Comiket is now the largest even in Japan dedicated to all things otaku, and can be quite a beast to manage. But fear not, SGCafe readers! Follow our tips and you’ll manage to get around with no problem! Probably.
Although it’s easy to find out what the major companies are planning to sell at Comiket, getting there and getting around can be difficult. Luckily, advice from some previous attendees can help you get around like a veteran.
(Keep up with all your Comiket news here on SGCafe!)
1. Getting to Tokyo Big Sight
As you may or may not know, the convention itself is held in Odaiba at Tokyo Big Sight. Getting to Odaiba itself can be a little difficult, and navigating it even more so. Luckily, the official site posts directions on how to get there. Going by train is the easiest, and usually the cheapest at 320 yen from Tokyo station. Simply hop on the JR Keiyo Line bound for Shin-Kiba and transfer to the Rinkai line, which will take you straight to Kokusai-Tenjijo station.
It’s also possible to get there by taking the Keihin Kyuukou to the Yamanote line before transfering to Rinkai. Either way will get you where you need to go. From there the center is in walking distance, and you will most likely just have to find the crowd to know you’re there.
2. Getting into Comiket
Unlike the Comic City events held around Japan the rest of the year which require you to buy the guide book as an entrance ticket, there is no fee to enter Comiket.
However, there are two options to get into the building itself: early or late. If you want to get in early as the con opens and snatch up some limited goods, you’ll want to get there as early as possible. That may mean heading out early as you’ll want to be there at around 6 AM, sometimes earlier, if you want an early spot in line.
The event itself opens at 10 AM and runs until 4 PM. If you don’t want to wait, though, you can show up at 12 PM and the lines will have cleared enough for you to usually walk right in.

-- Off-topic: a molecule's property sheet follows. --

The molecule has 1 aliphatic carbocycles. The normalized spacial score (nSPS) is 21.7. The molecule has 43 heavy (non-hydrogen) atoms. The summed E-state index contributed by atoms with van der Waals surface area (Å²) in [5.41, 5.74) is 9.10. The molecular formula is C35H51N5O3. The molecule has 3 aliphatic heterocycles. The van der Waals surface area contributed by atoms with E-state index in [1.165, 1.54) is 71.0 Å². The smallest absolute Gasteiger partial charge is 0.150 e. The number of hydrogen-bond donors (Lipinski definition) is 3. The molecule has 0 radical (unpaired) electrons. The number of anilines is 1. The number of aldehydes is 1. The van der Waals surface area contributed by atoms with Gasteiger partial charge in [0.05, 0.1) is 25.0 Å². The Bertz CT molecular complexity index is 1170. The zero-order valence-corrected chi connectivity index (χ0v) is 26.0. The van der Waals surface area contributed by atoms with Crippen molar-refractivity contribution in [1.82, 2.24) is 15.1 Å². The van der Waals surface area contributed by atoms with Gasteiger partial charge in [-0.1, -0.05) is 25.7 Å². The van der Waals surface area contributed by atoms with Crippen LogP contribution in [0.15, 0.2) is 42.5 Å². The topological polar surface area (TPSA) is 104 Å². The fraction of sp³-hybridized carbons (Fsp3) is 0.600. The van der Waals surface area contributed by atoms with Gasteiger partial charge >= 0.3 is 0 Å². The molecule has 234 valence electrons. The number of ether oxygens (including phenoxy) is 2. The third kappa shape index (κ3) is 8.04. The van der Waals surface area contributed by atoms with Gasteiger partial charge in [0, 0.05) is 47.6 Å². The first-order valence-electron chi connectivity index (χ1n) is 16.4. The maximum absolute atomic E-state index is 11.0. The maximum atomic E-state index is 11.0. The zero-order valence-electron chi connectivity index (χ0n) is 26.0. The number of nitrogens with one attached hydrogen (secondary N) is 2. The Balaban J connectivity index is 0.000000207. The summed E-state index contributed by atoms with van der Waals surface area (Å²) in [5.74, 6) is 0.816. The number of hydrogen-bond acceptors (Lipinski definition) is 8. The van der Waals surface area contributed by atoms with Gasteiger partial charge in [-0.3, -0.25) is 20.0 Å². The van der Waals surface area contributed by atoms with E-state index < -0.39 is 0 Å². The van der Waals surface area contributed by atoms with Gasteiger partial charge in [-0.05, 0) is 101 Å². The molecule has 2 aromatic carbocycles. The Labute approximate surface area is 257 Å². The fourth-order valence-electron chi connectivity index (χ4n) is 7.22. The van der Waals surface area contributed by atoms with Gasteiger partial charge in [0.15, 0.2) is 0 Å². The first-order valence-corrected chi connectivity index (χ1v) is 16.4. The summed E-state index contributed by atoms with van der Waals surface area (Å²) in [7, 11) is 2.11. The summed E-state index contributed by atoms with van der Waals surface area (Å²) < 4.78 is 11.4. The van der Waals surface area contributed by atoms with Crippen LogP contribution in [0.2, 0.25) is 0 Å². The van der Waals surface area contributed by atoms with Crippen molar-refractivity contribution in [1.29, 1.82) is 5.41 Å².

3. Navigating Comiket
Here comes the tricky part, and usually one you want to plan pre-Comiket. While you don’t have to purchase the guide book, it’s usually a better idea to do so as it will let you know what fandoms have which day of the convention, which booths you might want to visit, and what members of industry are where.
The guide is split into the three days, with circles rotating each day. It will also let you know who is in the east building, and who is in the west, which as we all learned from Lucky Star, is about a one hour walk from one side to the other, so plan accordingly. A good way to do it is by going to the circles you really want to see first before heading to the industry booths and cosplay areas.
4. Cosplay at Comiket
Although originally starting off small, cosplay at Comiket has ballooned to include the parking lots outside the center.
There are certain rules and regulations, as well as etiquette you need to follow to ensure everyone remains happy. One way is to ask permission before you take a picture and then wait before snapping one. Often times a cosplayer will have a pose they prefer to be photographed in. If one cosplayer proves especially popular, the staff will set up a perimeter around them and begin a countdown.
After it ends, you are expected to disperse, though if the cosplayer moves to a new location it could start all over again. Overall: stay polite, and you won’t get in trouble.
If you plan on cosplaying at the event, keep in mind that it’s prohibited to appear and leave the market in cosplay. Instead you will have to make use of the changing rooms which have a usage fee of 500 yen for the entire weekend.
5. Final Advice
If the crowd gets to be too much, you can always head to Diver City, which is a short train ride back to Daiba station. There are concerts by idol groups every so often, and you can always check out the 1:1 Gundam there at Tokyo Gundam Front.
If you stay for the whole convention, be it winter or summer, make sure you stay hydrated. That is especially true during the summer Comiket, as it occurs during Tokyo’s hottest days of the year.
If you go during winter, keep in mind that trains will be running on a holiday schedule and to double check your train time tables. The website Hyperdia is especially helpful for keeping track of when trains are coming and when you can expect to get where you’re going. Like any convention, it’s also a good idea to take a look at the etiquette pamphlets before hand to prevent yourself from getting into any trouble.
If you ever make it to Comiket, let us know about your “spoils of war”.
And of course, you can join in the community discussions going on right now in the forums to discuss all your otaku needs until then.
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